Section 17(f) of the 1940 Act and the rules thereunder govern the safekeeping of Fund assets, and generally provide that a Fund must place and maintain its securities and similar instruments only with certain qualified custodians. Rule 17f-6 under the 1940 Act permits a Fund to place and maintain assets with a futures commission merchant that is registered under the CEA and that is not affiliated with the Fund in amounts necessary to effect the Fund’s transactions in exchange-traded futures contracts and commodity options, subject to certain conditions. Among other things, the futures commission merchant must comply with the segregation requirements of Section 4d of the CEA and the rules thereunder or, if applicable, the secured amount requirements of CFTC Rule 30.7. Rule 17f-6 was intended to provide Funds with the ability to effect commodity trades in the same manner as other market participants under conditions designed to provide custodial protections for Fund assets.4 By its terms, the Rule does not permit Funds to place and maintain assets with a futures commission merchant to effect IRS transactions.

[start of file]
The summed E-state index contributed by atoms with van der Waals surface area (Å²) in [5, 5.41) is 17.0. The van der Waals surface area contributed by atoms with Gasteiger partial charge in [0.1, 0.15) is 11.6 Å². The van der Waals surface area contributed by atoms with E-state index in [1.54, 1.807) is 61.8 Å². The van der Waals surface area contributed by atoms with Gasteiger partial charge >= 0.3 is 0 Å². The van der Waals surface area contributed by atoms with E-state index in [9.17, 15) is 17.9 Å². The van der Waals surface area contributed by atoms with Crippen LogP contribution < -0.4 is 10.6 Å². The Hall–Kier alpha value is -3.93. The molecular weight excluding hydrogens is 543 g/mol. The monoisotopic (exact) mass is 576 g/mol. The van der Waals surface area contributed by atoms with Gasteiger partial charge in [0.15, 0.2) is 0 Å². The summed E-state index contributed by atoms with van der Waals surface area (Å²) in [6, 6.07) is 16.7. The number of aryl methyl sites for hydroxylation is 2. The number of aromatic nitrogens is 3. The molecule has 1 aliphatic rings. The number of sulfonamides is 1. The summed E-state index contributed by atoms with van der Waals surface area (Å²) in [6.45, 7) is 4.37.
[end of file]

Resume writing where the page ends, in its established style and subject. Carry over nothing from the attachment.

The timetable for the temporary no-action assurances previously provided to CME was based on the requirement in the Dodd-Frank Act that the CFTC would adopt rules and issue interpretations implementing the Dodd-Frank Act by July 16, 2011 with respect to the centralized clearing of swaps, including IRS. As the Effective Date Order makes clear, however, a substantial number of the requirements of the CEA that were added or amended by the Dodd-Frank Act will not be effective by July 16, 2011. Therefore, we conclude that it is appropriate to flexibly apply the custody requirements of the 1940 Act in this instance by providing further temporary no-action assurances.